- Vegetables: broccoli, cabbages, cauliflower, greens (leafy), other, radishes (culinary), rutabagas, turnips
- Farm Business Management: budgets/cost and returns
- Pest Management: biorational pesticides, cultural control, mulching - plastic, row covers (for pests)
- Production Systems: organic agriculture, organic certification
Fall brassicas are perceived as an easy and cheap crop for the Northeast. However, we’ve noticed a transition of our diverse fall brassicas from workhorse CSA standby into finicky drama queens sapping late season labor budgets.
For example, our CSA-ers’ favorite crop, broccoli, only reached target yields once (2019) in the past four years. 2021 yields fell 35% short, 2020 24% down, and 2018’s Alternaria disaster season short 92%! The fall brassicas we can distribute show lower quality and poorer storage due to heavy Alternaria and Black Rot (Xanthomonas campestris), with lower downy/powdery mildew and head rot pressure.
These crops comprise 20% of our farm mix and are a mainstay across our region’s direct market operators. We propose to reassess what cost effective disease control looks like for these crops in light of new variables of wetter weather and rising labor costs. Across four iterations of this trial, we will assess the interaction between three intensities of organic fungicide application on nine cultural control practices.
Intensively tracking labor, scouting, and yield data will inform a series of light enterprise budgets that assess the net profitability of different cultural/fungicide treatment combinations. We hope to gain and share a better financial understanding of how intensive, diversified veggie farmers can best manage brassicas when late season moisture levels rise, and to ascertain if the cost/benefit ratio of standard production strategies has changed under intensifying weather and disease pressure.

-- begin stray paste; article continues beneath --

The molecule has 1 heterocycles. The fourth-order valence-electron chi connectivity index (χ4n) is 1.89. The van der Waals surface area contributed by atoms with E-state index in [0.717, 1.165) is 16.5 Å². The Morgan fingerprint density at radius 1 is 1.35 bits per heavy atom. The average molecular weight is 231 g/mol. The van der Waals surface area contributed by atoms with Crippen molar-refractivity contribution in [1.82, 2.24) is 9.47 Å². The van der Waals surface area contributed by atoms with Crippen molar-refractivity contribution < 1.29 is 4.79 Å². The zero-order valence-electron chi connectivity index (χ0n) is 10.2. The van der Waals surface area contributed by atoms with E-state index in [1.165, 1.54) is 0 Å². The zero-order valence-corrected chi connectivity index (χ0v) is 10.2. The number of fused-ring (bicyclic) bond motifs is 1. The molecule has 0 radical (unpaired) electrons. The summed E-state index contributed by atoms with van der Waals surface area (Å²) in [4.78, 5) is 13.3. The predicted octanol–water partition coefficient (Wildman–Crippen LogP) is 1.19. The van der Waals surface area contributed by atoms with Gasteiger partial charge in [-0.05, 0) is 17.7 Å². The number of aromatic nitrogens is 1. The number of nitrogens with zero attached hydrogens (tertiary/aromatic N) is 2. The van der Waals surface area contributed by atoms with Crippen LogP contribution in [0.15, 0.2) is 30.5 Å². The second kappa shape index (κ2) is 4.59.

We will share these results with regional farmers through social media, presentations, and written articles.
Project objectives from proposal:
The question we want to answer is what extra effort is worth putting into fall brassica disease management in damp years? Is it worth spraying after every storm, or are cultural changes or accepting some damage more cost effective? Our objectives include:
- Do cultural strategies impact the cost effectiveness of each spray regimen? Does a particular mix of cultural practices provide equal or better control of disease/bring higher yield?
- Is it cost effective to spray more frequently? Does the added time cost pay off through marketable product?
- Where is the sweet spot in the combination of practices/spray frequency with the highest net return?
We anticipate this trial will yield time and cost data on how many spray applications are most cost effective; which cultural controls most reduce disease; and how the two interact through measuring:
- Cost of inputs for each treatment
- Time each treatment takes
- Plant health
- Yield per treatment—marketable yield per bed foot in units/dollar value
Our hope is that combining these results into basic enterprise budgets will give our farm and others a starting point to improve fall brassica net profitability even as labor costs rise and late season growing conditions become more extreme.